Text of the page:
Goodson v. American Home Assurance Company, 251 F. Supp. 125 (E.D. Tenn. 1966)

U.S. District Court for the Eastern District of Tennessee - 251 F. Supp. 125 (E.D. Tenn. 1966)
February 25, 1966

251 F. Supp. 125 (1966)

Sarah Moffitt GOODSON and Floyd P. Goodson, Sr., Co-Executors of the Estate of Floyd P. Goodson, Jr., Deceased
v.
AMERICAN HOME ASSURANCE COMPANY.

Civ. A. No. 5324.

United States District Court E. D. Tennessee, N. D.

February 25, 1966.

*126 McAfee Lee, Knoxville, Tenn., for plaintiffs.

E. Bruce Foster, Frantz, McConnell & Seymour, Knoxville, Tenn., for defendant.

ROBERT L. TAYLOR, Chief Judge.

This action was filed by Sarah Moffitt Goodson and Floyd P. Goodson, Sr., Co-Executors of the estate of Floyd P. Goodson, Jr., against the American Home Assurance Company to recover the sum of $100,000.00, plus interest and penalty, allegedly due and owing on an insurance policy covering Accidental Death and Dismemberment issued by the defendant and covering the life of Floyd P. Goodson, Jr., who met his death in an airplane crash on October 29, 1964 at Shelbyville, Tennessee.

The following facts were stipulated:

(1) That the death of Floyd P. Goodson, Jr. resulted from the crash of an airplane at Shelbyville, Tennessee on October 29, 1964.

(2) That at the time of the crash, the airplane was being used on the business of JFG Coffee Company.

(3) That said airplane was owned by H. T. Hackney Company and was at the time of its crash rented to JFG Coffee Company.

(4) That the aircraft in question at the time of the crash had a current and valid airworthiness certificate and was then being piloted by Arthur J. Fisher, Jr., who at that time held a valid and current certificate of competency of a rating authorizing him to pilot said aircraft.

(5) That at the time of his death, Floyd P. Goodson, Jr. was the President of JFG Coffee Company.

(6) That Floyd P. Goodson, Jr. made the arrangements with Arthur Fisher, Jr. to pilot the airplane on October 29, 1964.

(7) That JFG Coffee Company paid Arthur Fisher, Jr. for piloting the aircraft on his separate invoice.

(8) That JFG Coffee Company paid H. T. Hackney Company on its separate invoice for use of the airplane.

(9) The policyholder did not seek or obtain prior written permission of the defendant as provided under Exclusion 5, Section II, Part B of the policy.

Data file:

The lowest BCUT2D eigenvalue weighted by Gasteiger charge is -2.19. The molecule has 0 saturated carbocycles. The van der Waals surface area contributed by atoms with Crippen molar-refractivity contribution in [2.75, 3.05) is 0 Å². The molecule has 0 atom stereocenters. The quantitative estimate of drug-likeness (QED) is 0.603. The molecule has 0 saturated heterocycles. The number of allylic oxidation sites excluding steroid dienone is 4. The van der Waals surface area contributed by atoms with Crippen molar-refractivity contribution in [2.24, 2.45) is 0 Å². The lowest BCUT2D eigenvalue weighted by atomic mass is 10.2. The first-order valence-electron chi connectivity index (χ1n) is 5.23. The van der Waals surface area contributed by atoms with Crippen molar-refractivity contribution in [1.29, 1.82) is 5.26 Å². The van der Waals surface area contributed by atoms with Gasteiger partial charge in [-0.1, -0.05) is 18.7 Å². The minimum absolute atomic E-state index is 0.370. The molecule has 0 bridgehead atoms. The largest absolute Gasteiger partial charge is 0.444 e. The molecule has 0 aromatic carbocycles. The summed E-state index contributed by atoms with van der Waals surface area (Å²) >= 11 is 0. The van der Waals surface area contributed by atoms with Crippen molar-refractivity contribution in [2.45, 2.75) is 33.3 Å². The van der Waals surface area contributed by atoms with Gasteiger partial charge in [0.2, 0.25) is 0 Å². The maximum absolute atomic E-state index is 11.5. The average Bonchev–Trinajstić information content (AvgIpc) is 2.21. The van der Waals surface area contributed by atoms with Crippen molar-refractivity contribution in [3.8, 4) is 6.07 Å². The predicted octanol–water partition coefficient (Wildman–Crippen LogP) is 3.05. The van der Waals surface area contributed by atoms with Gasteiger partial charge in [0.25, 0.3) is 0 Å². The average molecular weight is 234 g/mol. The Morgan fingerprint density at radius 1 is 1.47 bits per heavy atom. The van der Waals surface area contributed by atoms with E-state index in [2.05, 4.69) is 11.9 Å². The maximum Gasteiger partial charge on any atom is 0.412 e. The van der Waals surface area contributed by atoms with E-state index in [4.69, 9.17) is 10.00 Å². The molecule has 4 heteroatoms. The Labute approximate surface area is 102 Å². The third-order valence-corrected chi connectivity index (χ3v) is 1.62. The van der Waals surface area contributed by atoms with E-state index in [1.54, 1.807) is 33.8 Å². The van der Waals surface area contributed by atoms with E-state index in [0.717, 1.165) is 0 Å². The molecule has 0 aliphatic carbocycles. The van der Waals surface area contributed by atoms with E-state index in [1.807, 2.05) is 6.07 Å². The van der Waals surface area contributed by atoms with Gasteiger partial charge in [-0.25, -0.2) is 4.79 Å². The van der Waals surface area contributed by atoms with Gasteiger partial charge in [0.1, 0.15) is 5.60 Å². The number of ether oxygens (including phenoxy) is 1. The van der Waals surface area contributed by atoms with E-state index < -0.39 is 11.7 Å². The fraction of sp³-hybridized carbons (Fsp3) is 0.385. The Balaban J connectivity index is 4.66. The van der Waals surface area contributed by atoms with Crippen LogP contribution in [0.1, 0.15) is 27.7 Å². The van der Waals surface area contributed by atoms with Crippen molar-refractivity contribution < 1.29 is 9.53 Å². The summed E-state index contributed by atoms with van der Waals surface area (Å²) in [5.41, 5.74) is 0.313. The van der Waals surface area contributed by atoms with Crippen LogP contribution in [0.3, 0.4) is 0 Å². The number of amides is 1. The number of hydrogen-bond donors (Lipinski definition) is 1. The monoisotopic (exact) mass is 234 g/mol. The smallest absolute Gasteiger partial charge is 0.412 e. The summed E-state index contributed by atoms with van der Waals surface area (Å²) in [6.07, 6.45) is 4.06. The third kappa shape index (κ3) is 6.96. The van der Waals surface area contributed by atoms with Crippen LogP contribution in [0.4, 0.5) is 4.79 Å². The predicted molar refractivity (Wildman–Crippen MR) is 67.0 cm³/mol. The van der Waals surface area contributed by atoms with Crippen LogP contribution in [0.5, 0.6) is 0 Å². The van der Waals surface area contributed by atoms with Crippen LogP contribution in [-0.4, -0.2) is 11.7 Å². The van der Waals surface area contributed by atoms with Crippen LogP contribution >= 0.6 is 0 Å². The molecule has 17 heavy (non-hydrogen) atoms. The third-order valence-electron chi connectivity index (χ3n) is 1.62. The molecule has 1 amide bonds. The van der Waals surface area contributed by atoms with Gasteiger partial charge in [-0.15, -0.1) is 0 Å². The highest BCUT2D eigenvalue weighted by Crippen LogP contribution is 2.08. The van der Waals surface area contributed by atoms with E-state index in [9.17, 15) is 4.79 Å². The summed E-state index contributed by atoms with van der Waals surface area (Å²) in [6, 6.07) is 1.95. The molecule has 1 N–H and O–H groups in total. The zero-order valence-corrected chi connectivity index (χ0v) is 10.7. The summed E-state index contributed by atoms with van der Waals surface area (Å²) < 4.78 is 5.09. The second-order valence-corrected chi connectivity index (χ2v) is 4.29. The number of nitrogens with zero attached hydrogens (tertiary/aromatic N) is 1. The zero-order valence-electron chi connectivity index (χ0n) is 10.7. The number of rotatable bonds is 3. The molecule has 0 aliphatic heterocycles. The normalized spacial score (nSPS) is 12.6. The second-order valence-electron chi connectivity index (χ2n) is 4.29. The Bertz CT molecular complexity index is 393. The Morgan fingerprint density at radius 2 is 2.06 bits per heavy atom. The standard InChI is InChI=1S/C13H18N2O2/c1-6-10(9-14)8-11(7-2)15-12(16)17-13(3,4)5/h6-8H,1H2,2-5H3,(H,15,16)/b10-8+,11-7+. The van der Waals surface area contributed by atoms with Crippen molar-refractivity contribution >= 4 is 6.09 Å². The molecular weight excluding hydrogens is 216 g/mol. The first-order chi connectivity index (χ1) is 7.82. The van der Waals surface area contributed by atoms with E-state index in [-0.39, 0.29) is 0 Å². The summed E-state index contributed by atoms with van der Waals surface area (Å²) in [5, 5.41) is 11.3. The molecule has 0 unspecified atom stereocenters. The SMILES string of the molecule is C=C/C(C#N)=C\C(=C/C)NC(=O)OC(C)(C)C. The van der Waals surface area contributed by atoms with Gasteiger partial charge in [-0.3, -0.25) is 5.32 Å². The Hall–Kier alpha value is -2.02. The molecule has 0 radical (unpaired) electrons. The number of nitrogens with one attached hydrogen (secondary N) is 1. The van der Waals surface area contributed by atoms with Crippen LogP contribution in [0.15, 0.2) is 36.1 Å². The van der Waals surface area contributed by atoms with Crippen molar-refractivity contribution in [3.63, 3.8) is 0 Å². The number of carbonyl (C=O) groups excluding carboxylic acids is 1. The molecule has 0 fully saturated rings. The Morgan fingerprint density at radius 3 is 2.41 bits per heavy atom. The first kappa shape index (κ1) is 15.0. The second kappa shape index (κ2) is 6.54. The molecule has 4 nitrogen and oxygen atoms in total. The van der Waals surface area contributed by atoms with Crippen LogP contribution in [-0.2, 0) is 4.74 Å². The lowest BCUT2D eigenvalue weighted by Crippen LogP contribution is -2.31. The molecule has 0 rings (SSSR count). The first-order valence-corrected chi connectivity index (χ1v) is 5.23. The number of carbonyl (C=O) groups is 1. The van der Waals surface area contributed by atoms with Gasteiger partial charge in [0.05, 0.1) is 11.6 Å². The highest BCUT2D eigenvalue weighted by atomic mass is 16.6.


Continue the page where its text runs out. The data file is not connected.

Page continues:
"J.F.G. COFFEE COMPANY" was the named policyholder in the policy and F. P. Goodson, Sr., F. P. Goodson, Jr. and J. A. McReynolds were the sole members *127 of the class covered by the policy. The members of the class were stockholders and officials of the policyholder. JFG Coffee Company, hereinafter sometimes called JFG, is what is known as a closed or family corporation owned by the Goodson family and their relatives by blood and marriage, and is engaged in the coffee roasting business in Knoxville, Tennessee. The business was commenced by F. P. Goodson, Sr. in 1921.

The policy in question was written through Blair Agency of New York as the defendant does not have employed agents. It is in the nature of a group policy and would not have been written if JFG had not been a member of the National Coffee Association. The policy is described as a "Hazard H-12, 24-Hour Accident Protection While on a Trip Business Only" policy. Below are some of the pertinent provisions under Section II, Part B.

At the top of the page are the following words in large heavy type "Excluding Policyholder Owned Aircraft." Under the "DESCRIPTION OF HAZARDS" it is stated:

 
"Such insurance includes such injury sustained during such trip while the Insured Person is riding as a passenger (but not as a pilot, operator or member of the crew) in or on, boarding or alighting from:
 
"(1) any civilian aircraft having a current and valid airworthiness certificate, and piloted by a person who then holds a valid and current certificate of competency of a rating authorizing him to pilot such aircraft; * * *"

The parties agree that the aircraft involved in the crash was not owned by the JFG Coffee Company; that it had an airworthiness certificate and that Arthur Fisher, Jr., its pilot on the day of the crash, was a certificated pilot of a rating authorizing him to pilot such aircraft.

The five exclusions contained in the policy in small light type are as follows:

 
"Such insurance as is afforded an Insured Person to which this Hazard H-12 applies, does not apply to any loss, fatal or non-fatal, caused by or resulting from injury sustained while the Insured Person is:
 
"(1) flying in any aircraft being used for or in connection with acrobatic or stunt flying, racing or endurance tests;
 
"(2) flying in any rocket-propelled aircraft;
 
"(3) flying in any aircraft being used for or in connection with crop dusting or seeding or spraying, fire fighting, exploration, pipe or power line inspection, any form of hunting bird or fowl herding, aerial photography, banner towing or any test or experimental purpose, unless previously consented to in writing by the Company;
 
"(4) flying in any aircraft which is engaged in any flight which requires a special permit or waiver from the authority having jurisdiction over civil aviation, even though granted, unless previously consented to in writing by the Company;
 
"(5) flying in any aircraft owned or operated by the Policyholder, unless previously consented to in writing by the Company."